Wednesday, February 13, 2013
By MORRIS STEPHENSON -
Ever since "A Night of Makin' Likker" came out or "hit the streets" as they say, a lot of people have stopped me to share a story or two related to moonshining. Some of the folks were involved in the profession in one way or another, either making, hauling or perhaps as a consumer. Other stories by members of a younger generation have told of their experiences involving their relatives or even parents.
Audrey Maxey was among the first to share a couple of her experiences. Daniel Young has related a few. Not many days go by that I don't talk with someone different who is willing and enjoys sharing their memories.
Then one day someone, I can't recall exactly who it was, suggested I should write another book composed of only stories from family members who were willing to share their stories. Of course, I want true stories or ones that have been passed down through the immediate family. A "hear-say" story is not what I'm looking for.
A week or so later, I was talking on the telephone with Roddy Moore, director of the Blue Ridge Institute, who said, "You know what you ought to do? Get a tape recorder and go around the county talking with people who will share moonshine stories with you," he said.
I guess his suggestion built a fire under me so I've decided to go in search of both old and young who are willing to help me get this project off the ground. If I don't get any or just a few replies from this column, then I'll drop the idea. If the response is good, then I'll press on and see how far I can take this idea. Of course to be successful at this, I'll do what I always did in the newspaper business. I'll go out to the far corners of the county to chase down a good story. Or anyone who wants to drop by my office when they come to town is invited to stop by Bill Greer's computer/vending building next door to Fisher Auto Parts on North Main. We can carry on a conversation here without being interrupted unless it's by someone wanting to purchase a book, of course.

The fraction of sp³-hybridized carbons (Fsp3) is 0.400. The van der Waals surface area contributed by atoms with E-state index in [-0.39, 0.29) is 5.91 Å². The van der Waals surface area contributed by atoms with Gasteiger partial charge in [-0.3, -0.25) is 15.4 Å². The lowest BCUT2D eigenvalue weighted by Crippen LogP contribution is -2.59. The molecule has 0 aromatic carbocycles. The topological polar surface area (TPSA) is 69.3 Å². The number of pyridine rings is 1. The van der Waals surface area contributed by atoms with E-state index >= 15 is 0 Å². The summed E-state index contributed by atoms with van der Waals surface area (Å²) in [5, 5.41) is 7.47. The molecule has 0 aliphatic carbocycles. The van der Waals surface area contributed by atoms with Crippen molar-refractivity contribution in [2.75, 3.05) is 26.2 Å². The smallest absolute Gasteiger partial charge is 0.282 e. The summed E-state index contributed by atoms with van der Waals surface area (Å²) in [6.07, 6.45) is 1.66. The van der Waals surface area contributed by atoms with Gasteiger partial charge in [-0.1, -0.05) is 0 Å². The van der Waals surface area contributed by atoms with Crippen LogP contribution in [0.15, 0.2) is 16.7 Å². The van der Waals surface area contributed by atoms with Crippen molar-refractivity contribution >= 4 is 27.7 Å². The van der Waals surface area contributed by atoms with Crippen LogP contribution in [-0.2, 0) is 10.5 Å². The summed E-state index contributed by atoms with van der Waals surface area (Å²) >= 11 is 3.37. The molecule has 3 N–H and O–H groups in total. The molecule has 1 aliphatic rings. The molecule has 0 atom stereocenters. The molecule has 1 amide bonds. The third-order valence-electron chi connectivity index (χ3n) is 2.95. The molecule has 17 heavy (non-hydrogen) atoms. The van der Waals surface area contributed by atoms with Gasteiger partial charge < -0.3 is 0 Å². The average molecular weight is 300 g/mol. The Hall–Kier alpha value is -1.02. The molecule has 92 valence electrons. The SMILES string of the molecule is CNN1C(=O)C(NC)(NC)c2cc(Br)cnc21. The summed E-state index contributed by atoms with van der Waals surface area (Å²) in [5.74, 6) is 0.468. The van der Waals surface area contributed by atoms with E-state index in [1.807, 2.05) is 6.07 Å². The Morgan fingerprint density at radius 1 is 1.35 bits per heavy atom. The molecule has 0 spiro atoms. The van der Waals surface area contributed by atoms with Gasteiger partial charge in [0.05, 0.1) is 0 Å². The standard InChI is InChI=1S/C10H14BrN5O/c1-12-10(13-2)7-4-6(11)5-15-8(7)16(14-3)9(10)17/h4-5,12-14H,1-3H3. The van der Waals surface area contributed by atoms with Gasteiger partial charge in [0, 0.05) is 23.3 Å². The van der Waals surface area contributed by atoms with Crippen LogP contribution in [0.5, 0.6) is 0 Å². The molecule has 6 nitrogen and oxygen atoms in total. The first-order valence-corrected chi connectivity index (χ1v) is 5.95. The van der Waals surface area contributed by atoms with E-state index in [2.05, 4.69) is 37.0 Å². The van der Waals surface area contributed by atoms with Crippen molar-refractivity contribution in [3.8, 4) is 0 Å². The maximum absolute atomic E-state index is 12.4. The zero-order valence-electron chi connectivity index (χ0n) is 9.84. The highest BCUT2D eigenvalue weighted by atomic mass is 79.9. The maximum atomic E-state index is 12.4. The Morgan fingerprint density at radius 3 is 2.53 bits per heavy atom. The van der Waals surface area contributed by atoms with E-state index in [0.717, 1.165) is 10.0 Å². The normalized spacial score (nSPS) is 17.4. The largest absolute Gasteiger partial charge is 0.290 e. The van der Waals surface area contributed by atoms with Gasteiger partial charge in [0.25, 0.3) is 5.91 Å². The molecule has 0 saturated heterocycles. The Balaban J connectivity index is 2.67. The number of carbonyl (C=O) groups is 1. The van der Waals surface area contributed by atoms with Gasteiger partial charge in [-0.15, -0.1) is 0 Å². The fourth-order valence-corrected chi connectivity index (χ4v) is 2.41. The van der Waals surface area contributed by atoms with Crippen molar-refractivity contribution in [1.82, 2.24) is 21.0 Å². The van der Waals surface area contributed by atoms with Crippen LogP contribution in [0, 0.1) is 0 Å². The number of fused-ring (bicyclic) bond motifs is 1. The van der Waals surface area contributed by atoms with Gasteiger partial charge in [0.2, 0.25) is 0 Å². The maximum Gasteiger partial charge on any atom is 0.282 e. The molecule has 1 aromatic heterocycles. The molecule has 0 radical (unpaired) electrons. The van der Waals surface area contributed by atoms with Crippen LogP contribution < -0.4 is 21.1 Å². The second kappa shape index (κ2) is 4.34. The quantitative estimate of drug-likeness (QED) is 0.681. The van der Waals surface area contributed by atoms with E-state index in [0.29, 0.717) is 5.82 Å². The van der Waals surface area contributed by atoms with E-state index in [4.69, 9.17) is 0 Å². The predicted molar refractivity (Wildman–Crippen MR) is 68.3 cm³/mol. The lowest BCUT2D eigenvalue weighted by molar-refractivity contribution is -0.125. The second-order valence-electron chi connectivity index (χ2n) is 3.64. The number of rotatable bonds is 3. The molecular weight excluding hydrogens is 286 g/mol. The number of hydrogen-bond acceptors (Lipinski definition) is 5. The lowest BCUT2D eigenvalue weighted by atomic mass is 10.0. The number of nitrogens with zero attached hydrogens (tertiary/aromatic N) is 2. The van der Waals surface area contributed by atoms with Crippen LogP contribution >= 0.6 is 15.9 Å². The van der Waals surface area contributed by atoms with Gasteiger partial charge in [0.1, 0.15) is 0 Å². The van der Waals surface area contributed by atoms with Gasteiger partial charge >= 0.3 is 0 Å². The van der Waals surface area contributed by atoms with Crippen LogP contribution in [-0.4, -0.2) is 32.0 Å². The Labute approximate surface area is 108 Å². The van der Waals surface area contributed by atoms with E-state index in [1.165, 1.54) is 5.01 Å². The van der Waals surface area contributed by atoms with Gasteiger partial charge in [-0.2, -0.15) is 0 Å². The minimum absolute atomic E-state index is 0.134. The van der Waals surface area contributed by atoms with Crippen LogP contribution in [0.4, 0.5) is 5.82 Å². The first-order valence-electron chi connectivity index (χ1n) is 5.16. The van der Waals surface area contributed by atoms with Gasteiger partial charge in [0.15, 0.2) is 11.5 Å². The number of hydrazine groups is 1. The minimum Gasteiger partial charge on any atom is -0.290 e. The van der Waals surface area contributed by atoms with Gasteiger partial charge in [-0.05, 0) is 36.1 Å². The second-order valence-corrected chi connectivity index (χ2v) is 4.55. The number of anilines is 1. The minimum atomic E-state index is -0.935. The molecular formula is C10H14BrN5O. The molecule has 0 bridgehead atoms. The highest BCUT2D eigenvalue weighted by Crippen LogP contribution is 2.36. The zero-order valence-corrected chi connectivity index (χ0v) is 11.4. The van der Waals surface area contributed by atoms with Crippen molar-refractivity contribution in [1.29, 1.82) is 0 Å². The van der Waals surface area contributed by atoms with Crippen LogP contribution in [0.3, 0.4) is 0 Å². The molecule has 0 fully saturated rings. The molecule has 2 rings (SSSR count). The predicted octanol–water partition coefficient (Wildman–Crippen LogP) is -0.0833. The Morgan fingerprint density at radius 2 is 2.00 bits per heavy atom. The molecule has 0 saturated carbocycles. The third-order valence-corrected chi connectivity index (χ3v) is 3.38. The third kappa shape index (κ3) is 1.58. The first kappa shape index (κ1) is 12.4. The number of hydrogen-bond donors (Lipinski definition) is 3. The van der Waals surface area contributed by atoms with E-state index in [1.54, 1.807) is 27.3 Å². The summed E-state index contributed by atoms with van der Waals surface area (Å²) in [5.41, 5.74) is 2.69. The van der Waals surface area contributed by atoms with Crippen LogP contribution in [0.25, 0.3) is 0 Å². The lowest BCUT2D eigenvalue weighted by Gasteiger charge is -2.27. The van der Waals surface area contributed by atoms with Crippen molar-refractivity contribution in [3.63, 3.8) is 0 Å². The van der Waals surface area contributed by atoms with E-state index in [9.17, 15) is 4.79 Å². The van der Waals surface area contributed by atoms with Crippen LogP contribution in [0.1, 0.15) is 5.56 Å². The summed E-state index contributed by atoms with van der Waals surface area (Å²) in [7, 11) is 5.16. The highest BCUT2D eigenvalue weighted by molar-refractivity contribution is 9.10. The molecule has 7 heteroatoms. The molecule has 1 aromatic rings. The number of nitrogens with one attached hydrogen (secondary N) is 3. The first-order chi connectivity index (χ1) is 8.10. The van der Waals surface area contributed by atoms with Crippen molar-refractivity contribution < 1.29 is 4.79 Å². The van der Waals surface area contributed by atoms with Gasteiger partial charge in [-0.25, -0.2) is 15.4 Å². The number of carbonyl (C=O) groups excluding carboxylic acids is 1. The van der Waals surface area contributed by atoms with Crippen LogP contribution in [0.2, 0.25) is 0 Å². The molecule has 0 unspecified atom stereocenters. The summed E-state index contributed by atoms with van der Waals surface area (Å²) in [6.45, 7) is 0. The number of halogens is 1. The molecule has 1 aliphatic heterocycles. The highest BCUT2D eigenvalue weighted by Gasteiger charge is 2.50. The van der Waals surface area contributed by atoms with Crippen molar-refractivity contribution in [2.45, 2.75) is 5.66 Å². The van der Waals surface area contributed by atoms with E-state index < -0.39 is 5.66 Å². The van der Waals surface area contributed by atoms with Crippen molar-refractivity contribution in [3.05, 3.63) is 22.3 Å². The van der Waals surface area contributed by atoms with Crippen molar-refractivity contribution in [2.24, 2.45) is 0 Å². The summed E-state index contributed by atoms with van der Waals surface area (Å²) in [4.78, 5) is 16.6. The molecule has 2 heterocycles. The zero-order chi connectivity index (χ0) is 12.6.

Needless to say, I'm always interested in any old moonshine still photos that may have been handed down through the family over the years. I would only need to borrow the photos for a few hours in order to make a copy. And the photo will be returned to you in the same shape as I got it. In fact, I might even be able to improve a picture by making it darker, lighter, etc.
I haven't actually gotten a handle on how all of this will be put together, but one thought that's come to mind is doing chapters based on the last name of families...perhaps starting with their last name.
Over and over again, people keep reminding me of something I've known for a long time. Not many days go by that I don't read or hear that someone who was involved in the illegal whiskey trade had passed away. A part of history is gone never to be reclaimed.
I'm so serious about this project that I'm going to put my cell phone number out to the readers of this column (if you don't have that info already). Anyone interested in sharing a story or two can give me a ring at 420-2499. Or stop by the office if you see "Goldie" parked out front. If I'm not in the office, then I'll probably be at the P.O. mailing books or simply cruisin' town. However, if you give me a call on the cell, I can usually call back in a matter of a few minutes. It's not like I make frequent trips to Penhook, Snow Creek, Boones Mill or Hardy.